Requesting suppliers to meet Fairtrade Standards isn’t against free market competition

29 November 2007

Friday, 23 November 2007

The fact that governments and other public institutions require their coffee suppliers to meet Fairtrade Standards does not undermine free competition. This is the verdict pronounced by the preliminary injunction court in the summary proceedings brought recently by Dutch coffee supplier, Douwe Egberts, against the Province of Groningen in the Netherlands. Douwe Egberts instigated proceedings because of the requirement in the purchasing policy of the Province of Groningen that all the coffee they buy should bear the Fairtrade Certification Mark. Douwe Egberts allegated that was discriminatory as it was excluding other coffee suppliers.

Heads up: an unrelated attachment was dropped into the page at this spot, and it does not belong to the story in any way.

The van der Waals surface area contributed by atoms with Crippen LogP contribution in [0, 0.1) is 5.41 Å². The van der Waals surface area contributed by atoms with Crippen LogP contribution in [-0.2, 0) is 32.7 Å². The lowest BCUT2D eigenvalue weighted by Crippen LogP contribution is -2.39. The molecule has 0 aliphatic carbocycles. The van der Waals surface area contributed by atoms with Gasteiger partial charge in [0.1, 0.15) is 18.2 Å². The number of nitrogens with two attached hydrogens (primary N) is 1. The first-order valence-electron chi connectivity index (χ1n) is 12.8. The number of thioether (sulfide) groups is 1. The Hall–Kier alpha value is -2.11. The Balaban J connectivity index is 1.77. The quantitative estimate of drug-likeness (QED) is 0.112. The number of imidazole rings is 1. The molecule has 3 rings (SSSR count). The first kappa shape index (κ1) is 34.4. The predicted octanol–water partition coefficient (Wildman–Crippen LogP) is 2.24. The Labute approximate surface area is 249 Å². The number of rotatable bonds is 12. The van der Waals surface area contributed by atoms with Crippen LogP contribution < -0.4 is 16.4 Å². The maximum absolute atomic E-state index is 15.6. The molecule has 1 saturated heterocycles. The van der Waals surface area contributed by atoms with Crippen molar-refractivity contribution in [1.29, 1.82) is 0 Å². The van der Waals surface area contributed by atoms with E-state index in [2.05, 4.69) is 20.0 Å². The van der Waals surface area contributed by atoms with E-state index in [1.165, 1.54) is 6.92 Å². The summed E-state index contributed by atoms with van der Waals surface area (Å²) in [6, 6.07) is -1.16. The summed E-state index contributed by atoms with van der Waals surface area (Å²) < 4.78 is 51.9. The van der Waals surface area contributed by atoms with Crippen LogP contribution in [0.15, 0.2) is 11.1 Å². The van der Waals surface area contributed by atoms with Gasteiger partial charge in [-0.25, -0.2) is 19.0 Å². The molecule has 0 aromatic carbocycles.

FLO International and it member Labelling Initiatives are very pleased by the tribunal decision as it gives governmental institutions the freedom to require suppliers to provide coffee that bears the Fairtrade Certification Mark, an independent guarantee that coffee farmers in developing countries are receiving a price that covers their cost of sustainable production and a Fairtrade Premium to be invested back in the development of their communities.

To find out more about this court case, you can read the press release from Max Havelaar Netherlands, FLO member Labelling Initiative in the Netherlands.

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